Nutrition & Species

Australian wild prawn species have subtle differences in taste, size, texture and sweetness. With fewer kilojoules, more protein and way less fat than beef, skinless chicken, pork and lamb, they are a super food!

See where prawns are caught and at what times of year in Australia.

Prawn Nutrition

Australian wild prawns have naturally high levels of many nutrients which contribute to a healthy lifestyle. They are a good source of Omega 3, Phosphorous, Selenium and sometimes Iodine.

Just 30g of prawns will reach your recommended daily intake of Omega 3 – known to reduce the risk of heart disease and arthritis symptoms – but approximately 300g of chicken breast for the same Omega 3 goodness.

Take a look at the detailed nutritional information for prawn species and how they benefit your health.

Prawns are extremely low in fat and calories, yet packed with nutrition – an unexpected winner amongst protein sources

Of the popular protein options available in Australia; beef, lamb, pork, chicken, salmon – and some wild card additions kangaroo and tofu, wild prawns are a surprising winner across many nutrients when analysed by Food Standards Australia New Zealand.

Australian Wild Prawn Species

There are two important questions to ask of the prawn in front of you. Is it wild and is it Australian? There are five major species of Australian wild prawns caught commercially; King, Banana, Tiger, Endeavour and School. With many more boutique species, all Australian wild prawn species have subtle differences in taste, size, texture and sweetness.


 Many prawn species live between 1.5 – 3 years, hatch at sea, spend their juvenile months in shallow nutrient rich waters and return to deeper water to mate. Most species are caught at night by trawling, some species on the dark of the moon. School prawns are found in the shallows where estuarine water meets marine water. Tiger, Banana and Endeavour prawns are found on ocean floor at 16+m – Endeavours to 30m. King prawns are found off the Continental shelf in deep water below 60m.  

Banana Prawns

Banana Prawns

Penaeus merguiensis

Banana Prawns are mainly caught in the Northern Prawn Fishery during a busy 8 week season leading into winter, leaving the rest of the year for stock to replenish. Bananas are also found in the tropical waters off Qld and WA.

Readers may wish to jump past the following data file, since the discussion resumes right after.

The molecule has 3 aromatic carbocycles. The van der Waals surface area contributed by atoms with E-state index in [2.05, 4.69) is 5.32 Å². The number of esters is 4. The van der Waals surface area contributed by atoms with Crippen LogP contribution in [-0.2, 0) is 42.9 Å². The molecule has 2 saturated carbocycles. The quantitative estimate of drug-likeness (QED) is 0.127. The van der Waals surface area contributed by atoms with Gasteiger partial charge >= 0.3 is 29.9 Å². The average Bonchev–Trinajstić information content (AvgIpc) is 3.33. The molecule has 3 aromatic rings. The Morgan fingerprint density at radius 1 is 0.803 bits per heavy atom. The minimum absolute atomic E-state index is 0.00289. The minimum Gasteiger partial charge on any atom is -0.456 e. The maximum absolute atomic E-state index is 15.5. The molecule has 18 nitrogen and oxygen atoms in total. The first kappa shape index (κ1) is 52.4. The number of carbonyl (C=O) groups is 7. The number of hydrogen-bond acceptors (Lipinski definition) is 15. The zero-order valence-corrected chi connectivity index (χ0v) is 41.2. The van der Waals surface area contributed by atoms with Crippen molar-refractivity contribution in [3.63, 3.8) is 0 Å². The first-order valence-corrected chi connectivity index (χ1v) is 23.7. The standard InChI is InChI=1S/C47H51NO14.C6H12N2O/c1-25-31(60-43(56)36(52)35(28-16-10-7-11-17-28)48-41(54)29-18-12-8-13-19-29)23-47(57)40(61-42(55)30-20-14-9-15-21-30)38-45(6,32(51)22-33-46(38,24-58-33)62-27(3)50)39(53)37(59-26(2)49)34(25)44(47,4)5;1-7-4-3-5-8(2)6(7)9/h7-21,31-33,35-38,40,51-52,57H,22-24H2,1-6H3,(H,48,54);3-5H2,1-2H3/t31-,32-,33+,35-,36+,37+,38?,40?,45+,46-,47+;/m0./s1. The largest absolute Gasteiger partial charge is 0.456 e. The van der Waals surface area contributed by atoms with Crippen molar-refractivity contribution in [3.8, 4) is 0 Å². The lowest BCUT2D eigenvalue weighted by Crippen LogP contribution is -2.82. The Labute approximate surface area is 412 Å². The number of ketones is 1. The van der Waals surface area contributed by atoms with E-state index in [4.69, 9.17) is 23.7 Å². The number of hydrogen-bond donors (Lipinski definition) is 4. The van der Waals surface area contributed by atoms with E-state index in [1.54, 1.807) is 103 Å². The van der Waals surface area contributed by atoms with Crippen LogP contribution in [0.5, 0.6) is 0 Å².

Endeavour Prawns

Endeavour Prawns

Blue - Metapenaeus endeavouri

Red - Metapenaeus ensis

There are two types of Endeavour Prawn, red and blue. Endeavours are mainly found in northern waters above the Tropic of Capricorn, on both the East and West coasts. 

Eastern King Prawns

Eastern King Prawns

Melicertus plebejus

King doesn’t refer to size, but species, so you can have small, medium and large wild king prawns. There Eastern king prawn is found on the Eastern coasts of Australia.

Western King Prawns

Melicertus latisulcatus

Similar to the Eastern king prawn, the Western king prawn is found in deeper water on the Western and Southern coasts of Australia.

Brown Tiger Prawns

Brown Tiger Prawns

Penaeus esculentus

Brown tiger prawns are found only in the tropical and subtropical waters of Australia.  The tiger has distinctive stripes that become bright red when cooked.

Grooved Tiger Prawns

Grooved Tiger Prawns

Penaeus semisulcatus

Compared to Brown tiger prawns, Grooved tiger prawns can also be found outside Australia. They are caught in the same Australian waters as Brown tiger prawns but are pale brown with less distinct stripes.

School Prawns

Metapenaeus macleayi

The small but sweet school prawn is found in estuaries, rivers and bays around Australia. The Hawkesbury River the Clarence River and Lakes Entrance in Vic are all popular school prawn fisheries.

Red Spot King Prawns

Lesser Known Prawns

Red spot King, Scarlet, Royal red, Coral.

Australia is home to a range of boutique prawn species found in estuaries, bays or deep water ocean.

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